Recent analyses were made on the crystal bottle containing the Holy Blood. The bottle has been dated as of the 11th century. It is also sure it was made in an area near by Constantinople.
Although in the Bible there is no explicit mention that the Blood of Christ was ever preserved, in one of the Apocryphal Gospels it is narrated that Joseph of Arimathea preserved some drops of the Blood of Christ.
According to an ancient tradition, Count Diederik van den Elzas brought the bottle containing the Blood of Christ from Jerusalem to Bruges during the second crusade. Recent investigations however have pointed out that the relic arrived in Bruges at a later date, probably around 1250 coming from Constantinople.
The veneration of the relic is at the origin of the internationally famous procession that is held every year through the streets of the city on the day of the Feast of the Ascension. The citizens of Bruges dress in historical customs and reenact biblical scenes and the arrival of the Count of Flanders who brought the holy relic.
Eucharistic Miracle of Brussels, Belgium
In the Cathedral of Brussels there are many artistic testimonies to a Eucharistic miracle verified in 1370. Desecrators stole Hosts and struck at them with knives as a way of showing their rebellion. From these particles came a flow of living blood.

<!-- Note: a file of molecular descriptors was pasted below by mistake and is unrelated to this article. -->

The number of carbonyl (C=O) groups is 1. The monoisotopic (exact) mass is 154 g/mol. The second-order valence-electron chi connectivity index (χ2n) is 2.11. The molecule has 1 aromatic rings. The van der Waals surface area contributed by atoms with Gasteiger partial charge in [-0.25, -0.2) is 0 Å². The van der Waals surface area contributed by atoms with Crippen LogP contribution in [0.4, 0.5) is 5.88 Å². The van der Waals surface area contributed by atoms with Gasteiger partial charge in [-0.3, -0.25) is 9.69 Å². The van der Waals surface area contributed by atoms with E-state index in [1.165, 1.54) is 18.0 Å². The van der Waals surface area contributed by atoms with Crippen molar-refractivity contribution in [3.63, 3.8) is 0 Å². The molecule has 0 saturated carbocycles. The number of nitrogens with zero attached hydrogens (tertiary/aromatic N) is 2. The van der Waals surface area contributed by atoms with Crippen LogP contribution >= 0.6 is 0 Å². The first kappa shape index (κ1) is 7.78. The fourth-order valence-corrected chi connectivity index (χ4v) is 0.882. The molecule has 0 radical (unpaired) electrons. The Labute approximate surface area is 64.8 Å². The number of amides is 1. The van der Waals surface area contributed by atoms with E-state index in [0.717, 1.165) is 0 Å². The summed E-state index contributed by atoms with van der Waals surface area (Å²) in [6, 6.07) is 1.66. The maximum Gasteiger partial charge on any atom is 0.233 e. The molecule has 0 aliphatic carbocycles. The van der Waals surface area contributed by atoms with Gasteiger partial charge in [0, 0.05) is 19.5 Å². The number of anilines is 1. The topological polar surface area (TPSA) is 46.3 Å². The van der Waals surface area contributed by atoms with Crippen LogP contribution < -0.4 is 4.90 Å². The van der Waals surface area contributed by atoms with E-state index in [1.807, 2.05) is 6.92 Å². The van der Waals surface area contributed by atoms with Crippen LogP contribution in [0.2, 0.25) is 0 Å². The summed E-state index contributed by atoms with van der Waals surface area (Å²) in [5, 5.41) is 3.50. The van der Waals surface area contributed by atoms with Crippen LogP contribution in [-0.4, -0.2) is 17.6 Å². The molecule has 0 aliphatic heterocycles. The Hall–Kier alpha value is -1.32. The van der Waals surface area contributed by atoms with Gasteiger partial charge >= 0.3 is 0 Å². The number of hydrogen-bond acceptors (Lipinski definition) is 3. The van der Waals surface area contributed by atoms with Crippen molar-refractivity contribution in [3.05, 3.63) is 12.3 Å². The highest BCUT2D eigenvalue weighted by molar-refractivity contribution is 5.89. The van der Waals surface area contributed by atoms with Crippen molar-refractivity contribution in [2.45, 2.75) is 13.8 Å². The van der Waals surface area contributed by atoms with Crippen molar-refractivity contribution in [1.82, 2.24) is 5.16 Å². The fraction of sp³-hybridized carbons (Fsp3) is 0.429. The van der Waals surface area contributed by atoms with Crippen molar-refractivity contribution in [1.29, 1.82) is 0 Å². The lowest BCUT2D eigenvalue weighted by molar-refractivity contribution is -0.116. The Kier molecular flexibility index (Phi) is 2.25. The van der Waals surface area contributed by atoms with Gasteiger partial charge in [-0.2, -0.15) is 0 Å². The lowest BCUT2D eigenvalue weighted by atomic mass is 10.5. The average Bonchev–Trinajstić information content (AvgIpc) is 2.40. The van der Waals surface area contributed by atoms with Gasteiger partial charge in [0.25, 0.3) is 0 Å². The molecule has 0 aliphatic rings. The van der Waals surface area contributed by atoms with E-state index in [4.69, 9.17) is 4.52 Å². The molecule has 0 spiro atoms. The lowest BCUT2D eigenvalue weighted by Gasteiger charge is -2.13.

This miracle was celebrated up until some decades ago. There are many reliquaries of different eras that were used to contain the miraculous Hosts of the miracle of the Blessed Sacrament. They have been kept to this day in the museum close to the cathedral in an ancient chapel of the Blessed Sacrament. There are tapestries of the 18th century which represent the miraculous event.
The five stained glass windows that grace the side nave of the cathedral take us through stages of the Eucharistic miracle. They were installed at various times from 1436 to 1870. The Kings of Belgium, Leopold I and Leopold II, presented the first windows on the lower level. The others were gifts from various noble families of the country. The first ten windows represent the story as it came to Brussels in the middle of the 15th century.
The ancient document reads : “In 1369 a rich merchant from Enghien who hated the Catholic religion, had some consecrated Hosts stolen. He worked with a young man from Louvain (on windows 1-3). The merchant was assassinated mysteriously a few days later. His widow, surmising it was a punishment from Heaven, got rid of the Hosts by giving them to friends of her husband.